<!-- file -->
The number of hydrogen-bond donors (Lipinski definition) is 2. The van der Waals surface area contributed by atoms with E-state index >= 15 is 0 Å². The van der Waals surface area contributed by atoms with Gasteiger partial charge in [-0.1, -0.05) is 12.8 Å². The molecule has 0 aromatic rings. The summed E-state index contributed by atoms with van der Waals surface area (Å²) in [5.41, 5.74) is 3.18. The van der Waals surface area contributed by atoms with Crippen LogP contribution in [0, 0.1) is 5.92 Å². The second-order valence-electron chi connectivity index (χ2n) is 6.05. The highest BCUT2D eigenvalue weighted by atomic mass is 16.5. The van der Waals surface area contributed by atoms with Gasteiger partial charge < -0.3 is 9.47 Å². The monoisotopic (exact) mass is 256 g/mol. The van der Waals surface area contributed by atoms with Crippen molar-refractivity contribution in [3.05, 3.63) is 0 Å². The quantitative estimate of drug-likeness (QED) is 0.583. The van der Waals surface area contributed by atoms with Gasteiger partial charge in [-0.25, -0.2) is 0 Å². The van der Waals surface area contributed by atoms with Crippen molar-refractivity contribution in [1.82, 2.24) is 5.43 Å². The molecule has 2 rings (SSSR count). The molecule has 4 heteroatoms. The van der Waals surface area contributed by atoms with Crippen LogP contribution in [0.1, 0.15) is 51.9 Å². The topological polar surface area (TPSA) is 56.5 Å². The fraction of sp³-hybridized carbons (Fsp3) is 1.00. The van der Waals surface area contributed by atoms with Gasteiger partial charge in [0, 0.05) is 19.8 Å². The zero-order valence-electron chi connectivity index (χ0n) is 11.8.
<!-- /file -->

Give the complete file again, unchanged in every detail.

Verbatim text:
The number of hydrogen-bond donors (Lipinski definition) is 2. The van der Waals surface area contributed by atoms with E-state index >= 15 is 0 Å². The van der Waals surface area contributed by atoms with Gasteiger partial charge in [-0.1, -0.05) is 12.8 Å². The molecule has 0 aromatic rings. The summed E-state index contributed by atoms with van der Waals surface area (Å²) in [5.41, 5.74) is 3.18. The van der Waals surface area contributed by atoms with Crippen LogP contribution in [0, 0.1) is 5.92 Å². The second-order valence-electron chi connectivity index (χ2n) is 6.05. The highest BCUT2D eigenvalue weighted by atomic mass is 16.5. The van der Waals surface area contributed by atoms with Gasteiger partial charge < -0.3 is 9.47 Å². The monoisotopic (exact) mass is 256 g/mol. The van der Waals surface area contributed by atoms with Crippen molar-refractivity contribution in [3.05, 3.63) is 0 Å². The quantitative estimate of drug-likeness (QED) is 0.583. The van der Waals surface area contributed by atoms with Gasteiger partial charge in [-0.25, -0.2) is 0 Å². The van der Waals surface area contributed by atoms with Crippen molar-refractivity contribution in [1.82, 2.24) is 5.43 Å². The molecule has 2 rings (SSSR count). The molecule has 4 heteroatoms. The van der Waals surface area contributed by atoms with Crippen LogP contribution in [0.1, 0.15) is 51.9 Å². The topological polar surface area (TPSA) is 56.5 Å². The fraction of sp³-hybridized carbons (Fsp3) is 1.00. The van der Waals surface area contributed by atoms with Gasteiger partial charge in [0, 0.05) is 19.8 Å². The zero-order valence-electron chi connectivity index (χ0n) is 11.8.